I would agree with the above answer. The only way we can really refer to it as the Vietnam Era is to associate tension between the superpowers with Soviet communist expansion vs. American and allied containment policies. The French fought an anti-communist imperial war in Vietnam from 1945 - 1954. Soon after the French lost, America moved in with aid, then advisers and troops in the 1960's.
But this expansion vs. containment tension played out around the globe in those two decades, in places like Korea, Africa, and Latin America. I would agree the only accurate name to describe the tension of that time period overall is the Cold War.
No, I wouldn't call this the Vietnam Era. I would call this the Cold War. The Vietnam Era is not usually said to start that early. However, neither the "Cold War" nor the "Vietnam Era" really completely fits this definition.
The Cold War lasts from more or less the end of World War II until about 1990, so it is much longer than just the two decades you mention. But "period of tension between the superpowers" describes that time period quite well.
When we talk about the Vietnam Era we usually are referring to the time from about 1963 to 1973.
The period that you mentioned was called "The Cold War." During the period of the Cold War, the two countries had a strong sense of distrust towards one another. America had used the Atomic bomb during World War II so there was a strong tension that the bomb would be used again. It became a time of rapid progression in the building of nuclear weapons.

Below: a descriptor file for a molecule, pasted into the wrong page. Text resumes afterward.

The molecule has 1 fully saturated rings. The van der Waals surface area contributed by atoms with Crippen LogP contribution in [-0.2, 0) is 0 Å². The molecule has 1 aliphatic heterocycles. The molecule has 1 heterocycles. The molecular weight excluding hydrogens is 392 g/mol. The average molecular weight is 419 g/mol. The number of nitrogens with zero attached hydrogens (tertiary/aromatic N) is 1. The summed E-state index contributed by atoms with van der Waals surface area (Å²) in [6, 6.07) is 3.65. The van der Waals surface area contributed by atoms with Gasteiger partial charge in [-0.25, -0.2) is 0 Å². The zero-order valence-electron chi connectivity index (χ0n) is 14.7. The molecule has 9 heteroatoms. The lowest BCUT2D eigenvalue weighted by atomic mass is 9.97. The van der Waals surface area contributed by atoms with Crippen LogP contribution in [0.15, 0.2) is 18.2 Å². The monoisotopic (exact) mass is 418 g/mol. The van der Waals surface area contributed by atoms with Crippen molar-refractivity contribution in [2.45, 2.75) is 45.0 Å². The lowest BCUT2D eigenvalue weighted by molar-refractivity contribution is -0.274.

In America fallout shelters were established and school children grew up being taught how to cleanse water and what to do if Russia launched weapons at America. The United Sates also experienced conflict between Russia has the county tried to overtake other regions.
A great struggle remained in the aftermath of World War II, between democratic capitalism and communism. This helps to explain why some Western commanders, notably American General George S. Patton, urged that the Western Allies not stop at the Elbe but continue on through Germany and attack the Soviets. That suggestion was not taken seriously, but another general’s plan, that of George C. Marshal, for economic assistance to war-torn Europe can be seen as a subtler way of winning that area for democratic capitalism. As all this implies, within a few years of the war, the victorious Alliance, Europe, and the world divided into two opposing camps, fighting a life-and-death struggle with propaganda and materiel, as well as bullets, a sequel to World War II known as the Cold War.
Finally, if World War II settled anything, it was the rise to preeminence of the two great superpowers, The Soviet Union and the United States, who would be the principal combatants in the Cold War.
Obviously, the end of World War II left much unfinished business. Much of Europe, China, and Japan were devastated. Whole cities had been leveled by successive bombing campaigns. Armies of refugees found themselves displaced. Local governments broke down as the defeated regimes crumbled. The Allies turned from occupiers to administrators and judges. Germany was divided into four zones, corresponding to the British, the French, the Americans, and the Russians. And once that territory was divided, it was a race between the superpowers to divide the rest of the territories that were left in ruins.